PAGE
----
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SRA passes buck on trainee deferrals

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  • Someone remind me why exactly we need to pay compulsory fees to the SRA to be student members prior to starting, and what we actually get in return for that?

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  • WTF. if SRA if not going to come to the rescue of these hapless trainees then who is? its a clear cut case of abdication of authority on part of SRA.
    SRA should take a strict stand at least to make sure that TCs are not withdrawn totally even if they are allowed to be deferred [with adequate compensation]
    SRA...please act!

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  • I think I would be warning trainees to think carefully before trying to sue their prospective employers which, in the long run, may have more detrimental effects on their careers.

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  • I'm not remotely surprised the SRA is doing nothing. It likes taking money from the profession but does very little for it. All firms should provide compensation for deferral, so that their prospective trainees have some cash to do an LLM or a language course (and to live - we don't all have rich parents who can or want to support us for another year).

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  • Your references to "buck-passing" and "back-turning" imply that the SRA has powers to intervene when offers of traineeships are withdrawn or delayed by firms, and that we have chosen not to use those powers. This is just wrong. We sympathise with the plight of trainees, but the SRA simply does not have the power to intervene. This is purely a question of employment law. Trainees may wish to seek the advice of their repsentative body.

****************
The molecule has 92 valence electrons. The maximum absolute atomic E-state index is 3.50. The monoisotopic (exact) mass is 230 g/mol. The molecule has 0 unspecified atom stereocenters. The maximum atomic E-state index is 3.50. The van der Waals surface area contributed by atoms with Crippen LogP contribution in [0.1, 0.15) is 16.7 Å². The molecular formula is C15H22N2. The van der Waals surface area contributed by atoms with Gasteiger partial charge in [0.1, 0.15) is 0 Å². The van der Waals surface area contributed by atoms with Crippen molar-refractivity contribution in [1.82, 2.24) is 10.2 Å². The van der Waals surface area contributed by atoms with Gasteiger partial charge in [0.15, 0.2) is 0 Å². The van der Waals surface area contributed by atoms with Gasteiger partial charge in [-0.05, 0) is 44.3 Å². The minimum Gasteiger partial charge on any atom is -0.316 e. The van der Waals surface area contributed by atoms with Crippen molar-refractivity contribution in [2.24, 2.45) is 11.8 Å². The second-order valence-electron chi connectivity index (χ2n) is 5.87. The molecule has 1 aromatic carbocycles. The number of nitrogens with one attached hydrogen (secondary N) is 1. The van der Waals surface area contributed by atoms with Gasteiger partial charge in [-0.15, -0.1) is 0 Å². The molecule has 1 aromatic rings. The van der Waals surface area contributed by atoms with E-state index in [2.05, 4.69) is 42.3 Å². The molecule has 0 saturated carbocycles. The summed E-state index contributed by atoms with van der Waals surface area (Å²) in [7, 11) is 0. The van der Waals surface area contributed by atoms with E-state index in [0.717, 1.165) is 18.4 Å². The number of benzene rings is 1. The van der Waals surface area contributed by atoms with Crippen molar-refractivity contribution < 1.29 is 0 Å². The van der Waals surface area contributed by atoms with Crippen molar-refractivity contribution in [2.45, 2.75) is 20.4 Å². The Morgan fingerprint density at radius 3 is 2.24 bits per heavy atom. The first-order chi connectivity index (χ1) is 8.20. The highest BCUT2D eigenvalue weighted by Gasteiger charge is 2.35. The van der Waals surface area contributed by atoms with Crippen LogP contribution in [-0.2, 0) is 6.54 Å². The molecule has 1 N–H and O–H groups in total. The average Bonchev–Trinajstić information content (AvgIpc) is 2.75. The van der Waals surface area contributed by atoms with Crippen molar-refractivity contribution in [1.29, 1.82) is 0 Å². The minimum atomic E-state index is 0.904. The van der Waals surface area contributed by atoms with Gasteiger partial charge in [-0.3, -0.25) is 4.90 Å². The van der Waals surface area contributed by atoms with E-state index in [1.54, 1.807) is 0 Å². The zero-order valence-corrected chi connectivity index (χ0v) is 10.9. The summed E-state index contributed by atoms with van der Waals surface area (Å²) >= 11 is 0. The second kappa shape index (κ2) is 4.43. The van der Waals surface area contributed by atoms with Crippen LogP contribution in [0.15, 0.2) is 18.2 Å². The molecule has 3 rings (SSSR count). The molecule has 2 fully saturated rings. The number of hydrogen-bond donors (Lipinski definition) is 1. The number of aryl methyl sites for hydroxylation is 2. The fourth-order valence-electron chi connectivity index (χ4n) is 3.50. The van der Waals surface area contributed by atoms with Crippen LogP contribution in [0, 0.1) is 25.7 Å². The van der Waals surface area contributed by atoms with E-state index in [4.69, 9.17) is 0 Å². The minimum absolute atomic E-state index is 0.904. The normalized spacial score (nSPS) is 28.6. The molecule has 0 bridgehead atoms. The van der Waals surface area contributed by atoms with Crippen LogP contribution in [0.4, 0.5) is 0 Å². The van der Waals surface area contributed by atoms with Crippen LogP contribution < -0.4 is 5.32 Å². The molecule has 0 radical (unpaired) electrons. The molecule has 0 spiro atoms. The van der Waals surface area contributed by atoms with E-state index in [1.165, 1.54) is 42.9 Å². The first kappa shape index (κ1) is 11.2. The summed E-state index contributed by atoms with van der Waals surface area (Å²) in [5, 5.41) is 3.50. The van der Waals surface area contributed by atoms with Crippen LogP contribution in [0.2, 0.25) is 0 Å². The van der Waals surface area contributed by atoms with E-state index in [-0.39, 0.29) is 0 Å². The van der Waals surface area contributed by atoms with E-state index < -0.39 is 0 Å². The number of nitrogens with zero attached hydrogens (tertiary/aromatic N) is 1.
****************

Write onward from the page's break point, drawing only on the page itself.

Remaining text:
Antony Townsend
    Chief Executive
    SRA

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  • Why would people expect the SRA to become involved? The SRA is not expected to intervene in the redundancies that are taking place at the moment as this is also an employment law issue. At the end of the day the reason for deferring or withdrawing training contracts is the economic downturn. Law firms have to make difficult decisions and they are no doubt aware of the implications in the long term of withdrawing training contract offers now. Are the law firms expected to increase the number of redundancies they make to ensure that they honour their offer of training contracts?

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  • I'm with the SRA on this one. Redundancies are, at the moment, a sad fact of life. The SRA can't protect qualified lawyers (or partners for that matter), so how can it protect trainees?

    City Lawyer

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  • Suing your prospective employer for breach of contract will have more of a detrimental effect on your career than building on any goodwill by deferring.
    My advice would be to think long and hard before refusing to defer - rather than the other way round! And think long and hard if you are thinking about suing - you may be legally right, but age and experience tells me that asserting your rights is not always the most constructive approach.

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  • It is all very well to say for the SRA to say that it is simply an issue of employment law, and that many firms would be in breach of the contract if they force deferrals or withdraw an offer on a training contract etc etc... Realistically, however, how is a trainee supposed to fight this? Having already spent considerable time and effort trying to secure a training contract I for one am reluctant to upset the apple cart by opposing deferrals and threatening legal action against my employers.... who just so happen to be a top corporate law firm!! The SRA should intervene or at least lend some advice and support to those trainees at risk.

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  • Of course it makes sense to defer if you're being provided with compensation - it's consideration for the fact your firm is breaching the contract - but what about those offered no compensation?
    Will Shoosmiths maintain their bullish approach in the face of everyone knowing that they are breaking the law?
    All I want is the market rate of compensation, is that too much to ask?!

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